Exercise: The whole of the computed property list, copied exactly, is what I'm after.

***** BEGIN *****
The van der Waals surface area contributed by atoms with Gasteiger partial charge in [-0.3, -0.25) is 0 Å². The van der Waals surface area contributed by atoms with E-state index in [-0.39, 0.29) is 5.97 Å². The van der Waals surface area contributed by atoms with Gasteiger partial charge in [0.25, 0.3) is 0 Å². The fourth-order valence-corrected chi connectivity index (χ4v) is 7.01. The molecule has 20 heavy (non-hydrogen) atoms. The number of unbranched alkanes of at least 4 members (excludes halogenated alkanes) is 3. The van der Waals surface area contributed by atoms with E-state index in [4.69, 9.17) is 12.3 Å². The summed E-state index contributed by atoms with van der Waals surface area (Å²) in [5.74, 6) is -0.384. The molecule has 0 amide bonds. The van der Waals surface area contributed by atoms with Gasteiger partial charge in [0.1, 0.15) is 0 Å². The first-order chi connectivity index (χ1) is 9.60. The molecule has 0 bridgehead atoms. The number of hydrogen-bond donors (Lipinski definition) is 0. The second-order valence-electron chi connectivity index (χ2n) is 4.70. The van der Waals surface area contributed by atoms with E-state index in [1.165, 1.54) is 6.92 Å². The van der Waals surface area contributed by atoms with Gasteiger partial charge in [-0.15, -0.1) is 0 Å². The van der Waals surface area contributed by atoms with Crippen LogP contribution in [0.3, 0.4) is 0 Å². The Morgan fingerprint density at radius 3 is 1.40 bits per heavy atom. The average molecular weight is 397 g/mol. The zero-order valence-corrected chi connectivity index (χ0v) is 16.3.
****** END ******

The van der Waals surface area contributed by atoms with Gasteiger partial charge in [-0.3, -0.25) is 0 Å². The van der Waals surface area contributed by atoms with E-state index in [-0.39, 0.29) is 5.97 Å². The van der Waals surface area contributed by atoms with Gasteiger partial charge in [0.25, 0.3) is 0 Å². The fourth-order valence-corrected chi connectivity index (χ4v) is 7.01. The molecule has 20 heavy (non-hydrogen) atoms. The number of unbranched alkanes of at least 4 members (excludes halogenated alkanes) is 3. The van der Waals surface area contributed by atoms with E-state index in [4.69, 9.17) is 12.3 Å². The summed E-state index contributed by atoms with van der Waals surface area (Å²) in [5.74, 6) is -0.384. The molecule has 0 amide bonds. The van der Waals surface area contributed by atoms with Gasteiger partial charge in [0.1, 0.15) is 0 Å². The first-order chi connectivity index (χ1) is 9.60. The molecule has 0 bridgehead atoms. The number of hydrogen-bond donors (Lipinski definition) is 0. The second-order valence-electron chi connectivity index (χ2n) is 4.70. The van der Waals surface area contributed by atoms with E-state index in [1.165, 1.54) is 6.92 Å². The van der Waals surface area contributed by atoms with Gasteiger partial charge in [-0.15, -0.1) is 0 Å². The van der Waals surface area contributed by atoms with Crippen LogP contribution in [0.3, 0.4) is 0 Å². The Morgan fingerprint density at radius 3 is 1.40 bits per heavy atom. The average molecular weight is 397 g/mol. The zero-order valence-corrected chi connectivity index (χ0v) is 16.3.